From the above reflection on the texts of the Gospel we can reasonably answer the question: “Who was Joseph?” He was not only a merciful man but he was also a model of Mercy!
What does Joseph mean for us as we read and reflect on the texts and thoughts contained in Flickers of Mercy? A lot to ponder that can help us refigure, configure and become better beings of mercy. I wonder about the imagination of Joseph at that defining moment of salvation history. He cultivated his imaginative garden of mercy in space and time and left us the seeds of mercy to sow for our difficult times.
We might do well to imagine more and open new paths for human kind to be gentler and kinder to each other. I reflect on the look, the touch, the embrace and the other ways of human relating between Joseph and Mary that greatly impacted Jesus. In Jesus, and through Jesus, there are perspectives of mercy
yet for us, to use to help us build a better world. In such a world, mercy givers will know the true meaning of being there for others and mercy receivers will ever be thankful to God, the source of mercy. I contemplate the listening of Joseph to Mary at the saddest moment of human bonding, and I believe our decisions will be life-giving when we listen to each other with sympathy, empathy and above all with prodigal love.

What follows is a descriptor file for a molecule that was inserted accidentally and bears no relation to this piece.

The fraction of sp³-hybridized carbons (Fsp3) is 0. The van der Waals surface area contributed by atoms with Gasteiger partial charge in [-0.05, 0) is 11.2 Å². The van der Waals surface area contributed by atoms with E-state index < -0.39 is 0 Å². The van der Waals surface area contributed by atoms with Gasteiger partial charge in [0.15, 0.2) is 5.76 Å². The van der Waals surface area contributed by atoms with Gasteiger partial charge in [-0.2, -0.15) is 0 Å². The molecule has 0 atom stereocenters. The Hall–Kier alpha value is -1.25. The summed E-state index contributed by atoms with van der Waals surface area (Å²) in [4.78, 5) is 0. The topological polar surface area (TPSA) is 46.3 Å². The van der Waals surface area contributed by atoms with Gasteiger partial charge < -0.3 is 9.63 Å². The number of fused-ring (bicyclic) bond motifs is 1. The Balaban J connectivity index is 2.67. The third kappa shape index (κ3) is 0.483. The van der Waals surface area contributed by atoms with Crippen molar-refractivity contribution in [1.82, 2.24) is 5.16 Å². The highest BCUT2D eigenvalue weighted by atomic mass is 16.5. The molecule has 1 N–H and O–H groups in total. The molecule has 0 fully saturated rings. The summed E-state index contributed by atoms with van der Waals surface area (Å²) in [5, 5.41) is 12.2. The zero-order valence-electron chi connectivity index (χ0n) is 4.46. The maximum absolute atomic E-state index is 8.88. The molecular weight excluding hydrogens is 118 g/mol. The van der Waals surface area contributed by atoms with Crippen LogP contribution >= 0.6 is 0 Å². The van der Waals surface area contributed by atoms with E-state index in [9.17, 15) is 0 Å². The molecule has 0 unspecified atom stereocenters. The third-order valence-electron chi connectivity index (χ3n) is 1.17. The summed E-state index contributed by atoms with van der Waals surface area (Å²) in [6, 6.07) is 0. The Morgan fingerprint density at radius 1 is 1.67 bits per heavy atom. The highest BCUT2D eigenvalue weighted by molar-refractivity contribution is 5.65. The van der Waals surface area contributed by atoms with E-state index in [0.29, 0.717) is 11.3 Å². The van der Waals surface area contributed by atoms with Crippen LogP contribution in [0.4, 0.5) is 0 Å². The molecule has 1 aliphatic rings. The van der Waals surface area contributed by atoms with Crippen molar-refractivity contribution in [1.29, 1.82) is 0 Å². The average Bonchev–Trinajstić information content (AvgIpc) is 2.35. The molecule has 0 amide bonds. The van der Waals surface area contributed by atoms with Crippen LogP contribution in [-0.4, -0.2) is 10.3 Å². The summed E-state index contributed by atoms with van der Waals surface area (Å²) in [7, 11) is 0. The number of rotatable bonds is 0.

The reflections in the pages of Flickers of Mercy symbolize — flickers, moments, and possibilities of how to be human in order to replenish the deficit of Mercy in our century. Mercy is God who is I Am. As partakers of God’s being, mercy is our very being. It does take effort to fan it into contagious flames. I need to be infected by the sparks of other missionaries’
contagion and together we can turn the world of our day upside down by giving into the heart of misery as did Joseph
and Mary and Jesus. Let us work as if all the world depends on us for mercy and pray because mercy is God’s gift.
Pope Francis inaugurated and set a limit to the Jubilee Year of Mercy (December 8, 2015 — November 20, 2016). But he didn’t mean that mercy is human work for one year only. He was rather calling us to consciously revisit a cardinal virtue and to make it a habit in our lives. I, therefore, believe that the Jubilee Year is a beginning; and it is a call to all of us to join the Pope to work to make mercy the culture for all generations. In this sense Flickers of Mercy looks at the bigger picture of mercy ahead; and it humbly exhorts all of us to become co-workers of mercy with the Pastor of Mercy, Pope Francis. The Noble Prize Poet Laureate, Rudyard Kipling once said, “If history were taught in the form of stories, it would never be forgotten”? I have embraced the insight of Kipling by crafting
lived human experiences into the narratives of Flickers of Mai; to prolong in time and eternity our divine-human conversation.